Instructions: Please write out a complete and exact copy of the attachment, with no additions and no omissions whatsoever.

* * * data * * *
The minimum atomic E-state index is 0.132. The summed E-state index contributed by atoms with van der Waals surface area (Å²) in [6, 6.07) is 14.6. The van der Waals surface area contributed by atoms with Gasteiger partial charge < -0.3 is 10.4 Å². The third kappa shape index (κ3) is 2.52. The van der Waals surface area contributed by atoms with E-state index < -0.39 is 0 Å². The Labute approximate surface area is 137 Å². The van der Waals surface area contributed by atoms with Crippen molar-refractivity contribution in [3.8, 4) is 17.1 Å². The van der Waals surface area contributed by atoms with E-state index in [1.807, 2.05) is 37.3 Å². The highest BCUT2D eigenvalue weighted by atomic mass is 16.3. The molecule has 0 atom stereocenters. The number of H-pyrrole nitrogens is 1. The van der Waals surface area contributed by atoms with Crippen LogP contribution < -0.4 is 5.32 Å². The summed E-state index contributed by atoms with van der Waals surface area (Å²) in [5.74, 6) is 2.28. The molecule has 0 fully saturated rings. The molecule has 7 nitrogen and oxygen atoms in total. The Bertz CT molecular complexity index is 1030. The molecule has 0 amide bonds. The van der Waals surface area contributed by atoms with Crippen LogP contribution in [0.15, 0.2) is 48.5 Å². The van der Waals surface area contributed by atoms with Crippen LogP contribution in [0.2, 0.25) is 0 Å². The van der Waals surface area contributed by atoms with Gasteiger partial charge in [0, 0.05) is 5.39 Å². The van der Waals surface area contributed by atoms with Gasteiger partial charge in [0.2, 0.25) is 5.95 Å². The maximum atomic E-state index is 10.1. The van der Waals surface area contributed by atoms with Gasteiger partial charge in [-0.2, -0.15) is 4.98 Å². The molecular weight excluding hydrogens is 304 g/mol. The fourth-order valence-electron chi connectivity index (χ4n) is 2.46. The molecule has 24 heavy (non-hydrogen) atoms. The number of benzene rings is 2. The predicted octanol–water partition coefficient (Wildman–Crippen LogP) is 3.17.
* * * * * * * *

The minimum atomic E-state index is 0.132. The summed E-state index contributed by atoms with van der Waals surface area (Å²) in [6, 6.07) is 14.6. The van der Waals surface area contributed by atoms with Gasteiger partial charge < -0.3 is 10.4 Å². The third kappa shape index (κ3) is 2.52. The van der Waals surface area contributed by atoms with E-state index < -0.39 is 0 Å². The Labute approximate surface area is 137 Å². The van der Waals surface area contributed by atoms with Crippen molar-refractivity contribution in [3.8, 4) is 17.1 Å². The van der Waals surface area contributed by atoms with E-state index in [1.807, 2.05) is 37.3 Å². The highest BCUT2D eigenvalue weighted by atomic mass is 16.3. The molecule has 0 atom stereocenters. The number of H-pyrrole nitrogens is 1. The van der Waals surface area contributed by atoms with Crippen LogP contribution < -0.4 is 5.32 Å². The summed E-state index contributed by atoms with van der Waals surface area (Å²) in [5.74, 6) is 2.28. The molecule has 0 fully saturated rings. The molecule has 7 nitrogen and oxygen atoms in total. The Bertz CT molecular complexity index is 1030. The molecule has 0 amide bonds. The van der Waals surface area contributed by atoms with Crippen LogP contribution in [0.15, 0.2) is 48.5 Å². The van der Waals surface area contributed by atoms with Crippen LogP contribution in [0.2, 0.25) is 0 Å². The van der Waals surface area contributed by atoms with Gasteiger partial charge in [0, 0.05) is 5.39 Å². The van der Waals surface area contributed by atoms with Gasteiger partial charge in [0.2, 0.25) is 5.95 Å². The maximum atomic E-state index is 10.1. The van der Waals surface area contributed by atoms with Gasteiger partial charge in [-0.2, -0.15) is 4.98 Å². The molecular weight excluding hydrogens is 304 g/mol. The fourth-order valence-electron chi connectivity index (χ4n) is 2.46. The molecule has 24 heavy (non-hydrogen) atoms. The number of benzene rings is 2. The predicted octanol–water partition coefficient (Wildman–Crippen LogP) is 3.17.